Clarity and Strength in Immigration Law

How to document an in-house project for an H-1B filing

Are you planning on filing an H-1B petition for an in-house project? Make sure you proactively submit proper documentation of the project!

Sometimes IT consulting companies have the H-1B employee work at the H-1B employer’s offices instead of at an end client worksite. The employee in this situation works on a project for a client of the employer, much as she would if she were working at the end client worksite. However, it is important to proactively submit documentation to clearly establish that there is work available for the H-1B beneficiary. Based on our experience filing this type of petition for various clients, we have found that the following type of evidence can help document the in-house project:

  • Copy of the contract between the H-1B employer and the client for whom the work is being done.
  • Copy of the work order, if applicable.
  • A clear description of the project including the project purpose, and the specific role(s)/position(s) that the H-1B employer will provide and a detailed explanation as to why each position is necessary.
  • Detailed project milestones showing which milestones have been met, and including estimated milestone completion dates for the remaining milestones. This is tremendously important to show that there is work available for the duration of the H-1B validity period requested.
    • This should also include detailed task lists/description of duties for each stage.
  • Copy of a cost analysis for the client’s software product. This cost analysis is often prepared by the client who has hired a company (the H-1B employer) to develop specific software.
  • If the work has already begun, a copy of the invoices from the H-1B employer to their client, or documentation of payments from the client to the H-1B employer.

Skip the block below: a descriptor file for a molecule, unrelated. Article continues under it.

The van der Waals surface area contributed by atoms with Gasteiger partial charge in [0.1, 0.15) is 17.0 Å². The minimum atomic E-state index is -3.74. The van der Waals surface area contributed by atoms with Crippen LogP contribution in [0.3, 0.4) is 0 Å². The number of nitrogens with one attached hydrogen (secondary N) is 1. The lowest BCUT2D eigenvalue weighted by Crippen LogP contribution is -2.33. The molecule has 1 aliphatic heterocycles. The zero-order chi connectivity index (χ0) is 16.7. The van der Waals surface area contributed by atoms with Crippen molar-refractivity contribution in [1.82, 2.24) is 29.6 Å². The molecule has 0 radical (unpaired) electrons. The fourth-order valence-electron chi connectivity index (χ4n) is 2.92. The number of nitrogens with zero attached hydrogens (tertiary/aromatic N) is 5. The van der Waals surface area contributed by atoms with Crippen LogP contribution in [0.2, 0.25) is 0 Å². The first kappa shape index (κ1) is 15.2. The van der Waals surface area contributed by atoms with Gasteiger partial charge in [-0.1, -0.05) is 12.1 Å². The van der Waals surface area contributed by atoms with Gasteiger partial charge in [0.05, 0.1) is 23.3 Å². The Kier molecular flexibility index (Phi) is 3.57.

• If H-1B petitions are submitted for multiple H-1B beneficiaries who are working on the same project, a clear explanation of who will work on what particular aspects of the project, to show that the H-1B employer actually has sufficient work to support all petitions.
  • If the H-1B employer presented a project proposal to their client including the scope, outline, budget and timeline, consider submitting a copy of that as well.
  • If it is available, a copy of the product prototype or screen shots of the product if development is already underway.

It may be that not every piece of evidence listed above is available or applicable. Likewise, you may have other types of documentation that also serve to document to the in-house project. By proactively including proper documentation with an H-1B filing for an in-house project, the employer may reduce the chance of receiving a request for additional evidence (RFE), which can delay processing and increase costs. Proactive planning on the front end can lead to smoother processing later, and happy employees!

 

Do you need assistance with an H-1B filing or other employment-based or family-based immigration matter? Please contact us at 804-396-3412 or info@sumnerimmigration.com for more information!